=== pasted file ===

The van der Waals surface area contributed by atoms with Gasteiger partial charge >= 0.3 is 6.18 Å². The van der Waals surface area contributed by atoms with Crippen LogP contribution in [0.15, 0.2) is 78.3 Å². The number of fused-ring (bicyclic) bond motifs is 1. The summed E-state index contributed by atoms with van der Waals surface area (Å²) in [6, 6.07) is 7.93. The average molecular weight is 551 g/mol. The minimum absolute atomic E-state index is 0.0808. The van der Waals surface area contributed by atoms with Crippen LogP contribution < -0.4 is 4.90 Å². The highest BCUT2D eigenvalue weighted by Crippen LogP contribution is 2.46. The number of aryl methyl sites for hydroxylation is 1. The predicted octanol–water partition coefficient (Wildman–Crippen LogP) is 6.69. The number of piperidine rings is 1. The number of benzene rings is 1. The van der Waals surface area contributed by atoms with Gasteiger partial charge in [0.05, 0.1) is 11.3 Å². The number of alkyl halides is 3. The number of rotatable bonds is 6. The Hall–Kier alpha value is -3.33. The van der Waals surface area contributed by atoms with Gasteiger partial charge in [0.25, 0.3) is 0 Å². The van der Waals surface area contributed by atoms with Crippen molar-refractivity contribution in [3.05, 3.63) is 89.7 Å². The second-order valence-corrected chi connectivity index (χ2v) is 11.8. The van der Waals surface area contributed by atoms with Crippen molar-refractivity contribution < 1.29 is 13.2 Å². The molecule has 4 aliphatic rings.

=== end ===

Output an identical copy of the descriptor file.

The van der Waals surface area contributed by atoms with Gasteiger partial charge >= 0.3 is 6.18 Å². The van der Waals surface area contributed by atoms with Crippen LogP contribution in [0.15, 0.2) is 78.3 Å². The number of fused-ring (bicyclic) bond motifs is 1. The summed E-state index contributed by atoms with van der Waals surface area (Å²) in [6, 6.07) is 7.93. The average molecular weight is 551 g/mol. The minimum absolute atomic E-state index is 0.0808. The van der Waals surface area contributed by atoms with Crippen LogP contribution < -0.4 is 4.90 Å². The highest BCUT2D eigenvalue weighted by Crippen LogP contribution is 2.46. The number of aryl methyl sites for hydroxylation is 1. The predicted octanol–water partition coefficient (Wildman–Crippen LogP) is 6.69. The number of piperidine rings is 1. The number of benzene rings is 1. The van der Waals surface area contributed by atoms with Gasteiger partial charge in [0.05, 0.1) is 11.3 Å². The number of alkyl halides is 3. The number of rotatable bonds is 6. The Hall–Kier alpha value is -3.33. The van der Waals surface area contributed by atoms with Gasteiger partial charge in [0.25, 0.3) is 0 Å². The van der Waals surface area contributed by atoms with Crippen molar-refractivity contribution in [3.05, 3.63) is 89.7 Å². The second-order valence-corrected chi connectivity index (χ2v) is 11.8. The van der Waals surface area contributed by atoms with Crippen molar-refractivity contribution < 1.29 is 13.2 Å². The molecule has 4 aliphatic rings.